A lot has happened in Knoxville since it was founded in the late 1700s.
You can learn a lot about that history on foot during a Knoxville Walking Tour.
Laura Still holds several part time jobs including leading walking tours.
"I thought ok that's what I need to do. I can be an ambassador for Knoxville. I love to tell stories and there's so many great stories in Knoxville," she said.
The tours appeal to visitors and locals alike.
"I only moved here in 2006 so I'm a relative newcomer so I think this is a great way to learn the history of Knoxville which I know is very very rich," Angie Campbell of Fountain City said.
Campbell showed up wearing sneakers.
"I'm ready to walk," she said.
The group moves at a moderate pace and depending on the tour you'll walk a mile or two.
"I try not to make it too strenuous. Knoxville is built on a hill but we try to stay on top of the ridges and not go up and down too much," Still explained.
Morning tours focus on the early days of Knoxville, the frontier days.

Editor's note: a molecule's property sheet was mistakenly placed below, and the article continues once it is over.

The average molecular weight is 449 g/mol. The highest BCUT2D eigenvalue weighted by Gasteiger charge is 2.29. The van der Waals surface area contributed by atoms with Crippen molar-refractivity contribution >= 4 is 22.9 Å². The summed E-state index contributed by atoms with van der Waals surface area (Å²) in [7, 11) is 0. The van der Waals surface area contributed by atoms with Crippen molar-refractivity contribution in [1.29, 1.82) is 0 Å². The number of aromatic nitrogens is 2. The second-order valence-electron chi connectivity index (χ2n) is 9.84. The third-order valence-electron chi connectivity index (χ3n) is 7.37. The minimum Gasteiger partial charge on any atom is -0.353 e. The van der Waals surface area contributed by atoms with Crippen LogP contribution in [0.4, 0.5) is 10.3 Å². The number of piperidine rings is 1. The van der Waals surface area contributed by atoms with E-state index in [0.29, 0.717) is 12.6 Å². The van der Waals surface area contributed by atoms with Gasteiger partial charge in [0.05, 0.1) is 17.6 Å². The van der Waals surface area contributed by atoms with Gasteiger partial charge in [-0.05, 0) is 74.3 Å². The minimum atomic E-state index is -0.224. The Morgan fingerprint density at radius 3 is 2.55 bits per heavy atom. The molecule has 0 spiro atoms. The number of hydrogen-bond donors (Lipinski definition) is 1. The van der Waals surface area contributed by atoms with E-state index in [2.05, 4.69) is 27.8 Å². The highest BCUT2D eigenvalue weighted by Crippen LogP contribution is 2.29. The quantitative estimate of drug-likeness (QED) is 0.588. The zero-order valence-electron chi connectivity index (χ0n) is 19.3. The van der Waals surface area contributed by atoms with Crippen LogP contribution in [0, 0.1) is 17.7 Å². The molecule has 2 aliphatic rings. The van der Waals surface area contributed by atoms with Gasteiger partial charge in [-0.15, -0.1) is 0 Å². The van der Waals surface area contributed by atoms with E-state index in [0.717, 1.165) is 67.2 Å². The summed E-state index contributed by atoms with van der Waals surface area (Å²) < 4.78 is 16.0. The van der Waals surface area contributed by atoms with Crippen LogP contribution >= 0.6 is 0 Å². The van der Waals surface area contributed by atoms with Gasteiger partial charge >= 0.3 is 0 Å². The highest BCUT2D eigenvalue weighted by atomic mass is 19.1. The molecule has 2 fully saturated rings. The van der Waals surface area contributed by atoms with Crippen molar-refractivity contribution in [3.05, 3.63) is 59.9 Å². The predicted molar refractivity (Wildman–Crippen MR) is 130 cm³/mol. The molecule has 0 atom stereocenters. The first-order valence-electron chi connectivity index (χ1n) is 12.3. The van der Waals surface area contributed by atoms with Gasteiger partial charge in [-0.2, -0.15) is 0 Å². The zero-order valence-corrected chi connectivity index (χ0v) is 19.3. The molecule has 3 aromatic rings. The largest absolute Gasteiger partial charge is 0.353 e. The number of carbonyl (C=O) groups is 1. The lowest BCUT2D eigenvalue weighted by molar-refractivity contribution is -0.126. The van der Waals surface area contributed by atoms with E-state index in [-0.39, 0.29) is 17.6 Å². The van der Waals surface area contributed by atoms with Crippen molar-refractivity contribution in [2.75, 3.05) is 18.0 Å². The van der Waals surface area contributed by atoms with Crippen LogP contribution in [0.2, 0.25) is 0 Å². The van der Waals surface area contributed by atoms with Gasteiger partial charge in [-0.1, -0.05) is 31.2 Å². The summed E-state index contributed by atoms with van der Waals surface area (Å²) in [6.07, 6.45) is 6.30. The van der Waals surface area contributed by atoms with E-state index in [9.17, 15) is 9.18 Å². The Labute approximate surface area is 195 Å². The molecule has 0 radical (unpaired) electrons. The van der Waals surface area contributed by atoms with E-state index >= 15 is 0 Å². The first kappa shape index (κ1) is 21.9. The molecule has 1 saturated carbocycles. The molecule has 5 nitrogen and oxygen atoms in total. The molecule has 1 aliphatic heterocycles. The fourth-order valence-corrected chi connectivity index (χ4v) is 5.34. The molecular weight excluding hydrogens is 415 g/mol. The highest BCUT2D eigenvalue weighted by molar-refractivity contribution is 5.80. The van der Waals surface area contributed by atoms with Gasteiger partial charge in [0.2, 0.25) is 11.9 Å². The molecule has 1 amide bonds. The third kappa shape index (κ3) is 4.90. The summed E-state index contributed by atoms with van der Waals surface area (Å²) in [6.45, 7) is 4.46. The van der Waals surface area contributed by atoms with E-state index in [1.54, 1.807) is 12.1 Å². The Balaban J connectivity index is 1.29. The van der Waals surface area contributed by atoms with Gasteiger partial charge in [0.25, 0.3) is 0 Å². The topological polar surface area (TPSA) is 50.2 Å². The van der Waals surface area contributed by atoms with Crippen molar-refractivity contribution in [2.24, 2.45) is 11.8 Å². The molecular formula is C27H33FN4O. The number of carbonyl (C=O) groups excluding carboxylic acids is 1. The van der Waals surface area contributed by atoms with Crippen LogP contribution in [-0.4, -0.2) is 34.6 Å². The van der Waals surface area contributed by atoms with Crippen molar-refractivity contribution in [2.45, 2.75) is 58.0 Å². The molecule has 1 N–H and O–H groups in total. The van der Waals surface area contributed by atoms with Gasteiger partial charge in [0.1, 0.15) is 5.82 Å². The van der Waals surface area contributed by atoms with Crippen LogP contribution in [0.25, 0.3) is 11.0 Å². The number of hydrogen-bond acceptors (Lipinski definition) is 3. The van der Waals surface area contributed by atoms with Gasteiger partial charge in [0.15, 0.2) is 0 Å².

"The evening tours I'm doing right now are the gunslinger tours. And those are gunfights, murder, mayhem, we have all kinds of great stories. It was a wild town right up until the 1950s so there's all kinds of great stories about gunfights right on Gay Street," she said.
Future options include a literary tour and a ghost tour. She also offers custom tours on special interests.
Angie Campbell said, "The downtown area particularly fascinates me because you have so many things in such a tight compact area."
On the tour Laura Still explains the stories behind the historic markers, history tucked into a modern downtown.
"James White's grave is that with the brass plaque right there. And his family is all around him," she pointed out to the group.
She points out tombstones in a historic cemetery including Tennessee's first Territorial Governor, William Blount, and his family.
"This is one of the first families of Knoxville and we're going to walk down to their house and take a seat in their garden while I tell you a little more about them," she said to the group.
The walkers enjoyed a chance to sit in the shade of the garden at the Blount Mansion and hear the highlights of the man who lived there.
"If it weren't for William Blount there wouldn't be a town called Knoxville," she said.
A favorite last stop is enjoying lemonade at the Bistro at the Bijou, the century old theater that's part of the history of Knoxville.
It's a history you can learn about on a Knoxville walking tour.